Photographer Dan Circa found inspiration in an abandoned Welsh tweed mill.

Photo by Dan Circa

Photo by Dan Circa

The mill has stood unused since 1980, with all of the machinery and yarn left in place.


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WWW: Yellow Submarines & British Socks

The very lucky winner of the Offhand bag giveway is Irene M of Staten Island, NY. Enjoy the bag!

On designer/historian Kate Davies’ lovely blog, “A Brief History of British Socks“. If you knit – or heck, wear! – socks, this is a fascinating read.

Well-equipped for an Antarctic voyage. This would also be useful for dog walking in a Polar Vortext.

Speaking of history, love this: Artlab Australia, the South Australian Museum and the Adelaide City Council have just launched the ‘Sir Douglas Mawson Balaclava Knitting Pattern.

Scientist and adventurer Douglas Mawson’s is well-known in Australia for this epic adventures in the Antarctic in the early 20th Century. His ongoing contribution to science in South Australia have ensured his place in the history books. There is an iconic image of Mawson wearing a knitted balaclava, and it was used on the first Australian $100 note. The original balaclava is now part of the collection of the South Australian Museum. It’s hand-knit….

and is clearly a one-off, hand knitted from a variety of different colours of grey and blue flecked wools, the crown even featuring a small amount of pink mixed. The stripes are random and without pattern – such as you might expect if you were using up scraps from your wool bag – and although it follows the general shape of many of the balaclava patterns available before WWII the ribbing is an unusual 7 stitches wide.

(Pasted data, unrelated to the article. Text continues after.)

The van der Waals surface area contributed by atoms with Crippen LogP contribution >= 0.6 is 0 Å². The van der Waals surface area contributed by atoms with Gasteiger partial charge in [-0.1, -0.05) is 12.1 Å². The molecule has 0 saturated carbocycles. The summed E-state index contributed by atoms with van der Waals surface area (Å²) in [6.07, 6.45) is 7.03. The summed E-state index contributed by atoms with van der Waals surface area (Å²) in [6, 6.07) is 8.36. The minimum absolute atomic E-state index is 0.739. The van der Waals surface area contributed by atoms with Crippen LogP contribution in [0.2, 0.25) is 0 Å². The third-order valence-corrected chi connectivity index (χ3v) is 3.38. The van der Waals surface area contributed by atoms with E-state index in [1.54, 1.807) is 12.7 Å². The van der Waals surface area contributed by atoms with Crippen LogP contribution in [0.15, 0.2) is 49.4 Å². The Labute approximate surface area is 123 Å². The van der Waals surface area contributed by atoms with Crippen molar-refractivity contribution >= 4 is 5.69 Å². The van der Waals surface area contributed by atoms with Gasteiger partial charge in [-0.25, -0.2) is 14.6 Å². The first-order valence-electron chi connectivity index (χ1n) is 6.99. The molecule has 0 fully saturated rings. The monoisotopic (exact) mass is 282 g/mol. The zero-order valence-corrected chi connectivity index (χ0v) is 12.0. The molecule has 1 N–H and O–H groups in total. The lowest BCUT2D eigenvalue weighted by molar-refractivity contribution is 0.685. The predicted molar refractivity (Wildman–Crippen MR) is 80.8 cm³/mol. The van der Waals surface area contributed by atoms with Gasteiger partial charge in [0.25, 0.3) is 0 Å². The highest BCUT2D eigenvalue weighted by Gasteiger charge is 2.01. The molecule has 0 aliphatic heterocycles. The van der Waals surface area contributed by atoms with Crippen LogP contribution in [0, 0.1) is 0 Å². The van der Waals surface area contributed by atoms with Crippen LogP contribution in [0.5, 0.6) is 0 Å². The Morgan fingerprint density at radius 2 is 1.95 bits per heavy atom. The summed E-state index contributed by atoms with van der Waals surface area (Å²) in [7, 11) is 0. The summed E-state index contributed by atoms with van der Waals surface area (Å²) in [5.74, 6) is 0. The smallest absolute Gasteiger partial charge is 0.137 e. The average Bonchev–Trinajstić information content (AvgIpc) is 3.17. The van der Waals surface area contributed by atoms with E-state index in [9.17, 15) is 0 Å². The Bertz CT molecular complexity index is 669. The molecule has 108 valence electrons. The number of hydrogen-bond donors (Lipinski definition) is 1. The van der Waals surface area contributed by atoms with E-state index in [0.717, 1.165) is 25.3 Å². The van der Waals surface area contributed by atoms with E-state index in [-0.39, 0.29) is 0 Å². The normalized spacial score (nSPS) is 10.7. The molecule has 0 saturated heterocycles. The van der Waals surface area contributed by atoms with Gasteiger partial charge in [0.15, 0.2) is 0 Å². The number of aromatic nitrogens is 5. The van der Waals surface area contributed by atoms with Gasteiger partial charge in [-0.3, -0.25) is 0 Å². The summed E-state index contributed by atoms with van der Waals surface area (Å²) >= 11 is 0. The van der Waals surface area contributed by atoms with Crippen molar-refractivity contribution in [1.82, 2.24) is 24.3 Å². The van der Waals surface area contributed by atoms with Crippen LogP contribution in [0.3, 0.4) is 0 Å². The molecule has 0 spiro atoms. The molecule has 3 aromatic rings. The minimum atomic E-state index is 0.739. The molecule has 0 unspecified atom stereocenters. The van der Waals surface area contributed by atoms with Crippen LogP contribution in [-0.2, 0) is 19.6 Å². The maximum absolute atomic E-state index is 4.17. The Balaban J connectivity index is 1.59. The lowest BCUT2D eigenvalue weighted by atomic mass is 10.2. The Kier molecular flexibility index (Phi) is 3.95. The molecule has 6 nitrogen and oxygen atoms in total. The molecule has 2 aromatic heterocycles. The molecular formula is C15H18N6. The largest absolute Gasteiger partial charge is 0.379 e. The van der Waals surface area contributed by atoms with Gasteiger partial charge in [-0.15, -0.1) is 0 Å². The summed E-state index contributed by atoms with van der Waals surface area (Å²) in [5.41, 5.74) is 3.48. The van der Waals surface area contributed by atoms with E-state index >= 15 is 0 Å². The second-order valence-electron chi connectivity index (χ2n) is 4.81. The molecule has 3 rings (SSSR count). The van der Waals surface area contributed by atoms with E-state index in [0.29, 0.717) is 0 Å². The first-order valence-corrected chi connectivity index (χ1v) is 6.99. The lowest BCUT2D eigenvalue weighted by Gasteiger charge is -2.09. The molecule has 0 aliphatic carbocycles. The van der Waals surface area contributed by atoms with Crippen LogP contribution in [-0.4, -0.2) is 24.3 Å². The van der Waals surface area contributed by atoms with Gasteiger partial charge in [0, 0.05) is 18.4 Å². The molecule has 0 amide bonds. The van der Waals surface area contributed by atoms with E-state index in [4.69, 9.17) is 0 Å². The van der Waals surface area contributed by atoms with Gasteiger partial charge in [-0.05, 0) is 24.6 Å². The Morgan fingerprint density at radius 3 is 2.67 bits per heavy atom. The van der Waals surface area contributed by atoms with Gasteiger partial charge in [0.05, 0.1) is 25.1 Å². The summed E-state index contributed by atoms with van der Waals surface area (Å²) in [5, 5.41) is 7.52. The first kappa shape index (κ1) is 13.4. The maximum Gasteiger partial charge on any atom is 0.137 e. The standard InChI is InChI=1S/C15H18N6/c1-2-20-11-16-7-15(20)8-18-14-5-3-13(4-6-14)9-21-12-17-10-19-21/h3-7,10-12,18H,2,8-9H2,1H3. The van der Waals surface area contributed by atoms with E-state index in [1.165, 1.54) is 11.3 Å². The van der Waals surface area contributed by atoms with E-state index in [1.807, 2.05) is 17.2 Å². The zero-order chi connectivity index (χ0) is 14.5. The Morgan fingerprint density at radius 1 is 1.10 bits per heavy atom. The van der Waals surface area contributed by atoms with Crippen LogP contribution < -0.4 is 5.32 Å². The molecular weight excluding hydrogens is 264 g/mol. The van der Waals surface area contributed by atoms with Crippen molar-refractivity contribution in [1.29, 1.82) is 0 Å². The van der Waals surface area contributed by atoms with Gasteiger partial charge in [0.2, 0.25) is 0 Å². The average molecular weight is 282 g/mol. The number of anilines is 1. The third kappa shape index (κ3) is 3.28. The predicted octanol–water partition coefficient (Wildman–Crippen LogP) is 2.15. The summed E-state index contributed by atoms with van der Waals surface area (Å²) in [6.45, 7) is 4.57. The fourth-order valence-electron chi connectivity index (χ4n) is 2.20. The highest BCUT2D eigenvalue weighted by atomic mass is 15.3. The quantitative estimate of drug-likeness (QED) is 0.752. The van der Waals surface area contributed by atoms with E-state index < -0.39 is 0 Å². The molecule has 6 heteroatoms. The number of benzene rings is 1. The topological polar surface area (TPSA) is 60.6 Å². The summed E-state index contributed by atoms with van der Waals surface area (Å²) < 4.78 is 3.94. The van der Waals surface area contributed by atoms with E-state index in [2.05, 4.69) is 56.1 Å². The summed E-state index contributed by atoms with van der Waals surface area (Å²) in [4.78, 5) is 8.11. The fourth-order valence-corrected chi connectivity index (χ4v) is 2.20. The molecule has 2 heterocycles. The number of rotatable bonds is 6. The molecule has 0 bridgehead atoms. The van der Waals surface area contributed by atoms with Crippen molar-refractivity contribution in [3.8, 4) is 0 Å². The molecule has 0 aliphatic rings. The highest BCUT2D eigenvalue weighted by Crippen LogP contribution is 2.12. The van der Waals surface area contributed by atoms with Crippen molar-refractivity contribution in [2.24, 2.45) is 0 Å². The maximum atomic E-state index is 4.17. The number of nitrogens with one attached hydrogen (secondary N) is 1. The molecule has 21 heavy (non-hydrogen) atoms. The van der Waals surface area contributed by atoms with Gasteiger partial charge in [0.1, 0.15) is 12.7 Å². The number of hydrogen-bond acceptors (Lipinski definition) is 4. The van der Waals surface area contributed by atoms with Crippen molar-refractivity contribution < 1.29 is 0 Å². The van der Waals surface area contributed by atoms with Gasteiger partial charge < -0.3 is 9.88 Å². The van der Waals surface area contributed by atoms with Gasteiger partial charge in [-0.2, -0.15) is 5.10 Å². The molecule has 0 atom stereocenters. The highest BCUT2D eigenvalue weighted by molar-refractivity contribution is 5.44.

The Holbrook submarine, HMS Otway. Can’t wait to see it all dressed up.

And to celebrate two historical milestones – the 100th year of submarines in Australia and the 50th Anniversary of the Beatles’ visit down under – the Murray Arts Centre in Holbrook, New South Wales, Australia is yarnbombing a submarine. In yellow. Of course.

And then just went you thought it couldn’t get any better, the article explains that when the yarnbombing is taken down, the pieces are going to be donated to a local dog shelter to be used for dog blankets.

Terrific eye-candy: online vintage shopping site has listed some 1930s vintage knitting pattern booklets for sale. Whether you’re shopping or not, the photos are excellent.

Lovely little illustrated story about an intrepid girl and the sweater her aunt knits for her.

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WWW: Spring Festivals, 22,000 Yellow Jerseys, Knitted Wallpaper

The winner of our Lace Contest is Karen from Bangor, Pennsylvania. Thanks to Brooke Niko and Lark Crafts, Hiya Hiya, and Black Bunny Fibers for the generous prize.